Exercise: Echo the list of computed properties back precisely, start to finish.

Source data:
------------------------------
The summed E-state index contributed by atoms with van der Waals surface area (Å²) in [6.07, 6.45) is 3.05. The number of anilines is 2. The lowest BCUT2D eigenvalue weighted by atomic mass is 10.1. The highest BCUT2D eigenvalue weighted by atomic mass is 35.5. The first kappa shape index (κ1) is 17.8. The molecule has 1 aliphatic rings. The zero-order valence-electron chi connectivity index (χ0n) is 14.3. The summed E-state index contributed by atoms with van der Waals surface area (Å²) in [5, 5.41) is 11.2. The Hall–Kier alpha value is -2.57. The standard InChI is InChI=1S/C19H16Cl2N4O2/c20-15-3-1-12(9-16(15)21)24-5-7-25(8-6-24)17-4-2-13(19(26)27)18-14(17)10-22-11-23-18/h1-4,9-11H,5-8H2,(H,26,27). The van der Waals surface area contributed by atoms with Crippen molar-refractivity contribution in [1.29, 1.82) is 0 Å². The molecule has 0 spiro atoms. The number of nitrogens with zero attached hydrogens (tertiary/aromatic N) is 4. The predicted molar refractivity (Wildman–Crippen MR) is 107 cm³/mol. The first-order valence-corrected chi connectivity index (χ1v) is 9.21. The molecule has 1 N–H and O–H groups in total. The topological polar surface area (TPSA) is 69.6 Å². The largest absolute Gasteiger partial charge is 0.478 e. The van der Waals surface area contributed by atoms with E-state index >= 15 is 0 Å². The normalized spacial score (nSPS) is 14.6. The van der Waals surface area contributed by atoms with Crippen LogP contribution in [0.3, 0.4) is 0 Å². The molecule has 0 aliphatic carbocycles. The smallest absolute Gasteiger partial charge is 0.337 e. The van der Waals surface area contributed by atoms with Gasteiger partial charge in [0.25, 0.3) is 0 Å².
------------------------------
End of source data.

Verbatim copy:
The summed E-state index contributed by atoms with van der Waals surface area (Å²) in [6.07, 6.45) is 3.05. The number of anilines is 2. The lowest BCUT2D eigenvalue weighted by atomic mass is 10.1. The highest BCUT2D eigenvalue weighted by atomic mass is 35.5. The first kappa shape index (κ1) is 17.8. The molecule has 1 aliphatic rings. The zero-order valence-electron chi connectivity index (χ0n) is 14.3. The summed E-state index contributed by atoms with van der Waals surface area (Å²) in [5, 5.41) is 11.2. The Hall–Kier alpha value is -2.57. The standard InChI is InChI=1S/C19H16Cl2N4O2/c20-15-3-1-12(9-16(15)21)24-5-7-25(8-6-24)17-4-2-13(19(26)27)18-14(17)10-22-11-23-18/h1-4,9-11H,5-8H2,(H,26,27). The van der Waals surface area contributed by atoms with Crippen molar-refractivity contribution in [1.29, 1.82) is 0 Å². The molecule has 0 spiro atoms. The number of nitrogens with zero attached hydrogens (tertiary/aromatic N) is 4. The predicted molar refractivity (Wildman–Crippen MR) is 107 cm³/mol. The first-order valence-corrected chi connectivity index (χ1v) is 9.21. The molecule has 1 N–H and O–H groups in total. The topological polar surface area (TPSA) is 69.6 Å². The largest absolute Gasteiger partial charge is 0.478 e. The van der Waals surface area contributed by atoms with E-state index >= 15 is 0 Å². The normalized spacial score (nSPS) is 14.6. The van der Waals surface area contributed by atoms with Crippen LogP contribution in [0.3, 0.4) is 0 Å². The molecule has 0 aliphatic carbocycles. The smallest absolute Gasteiger partial charge is 0.337 e. The van der Waals surface area contributed by atoms with Gasteiger partial charge in [0.25, 0.3) is 0 Å².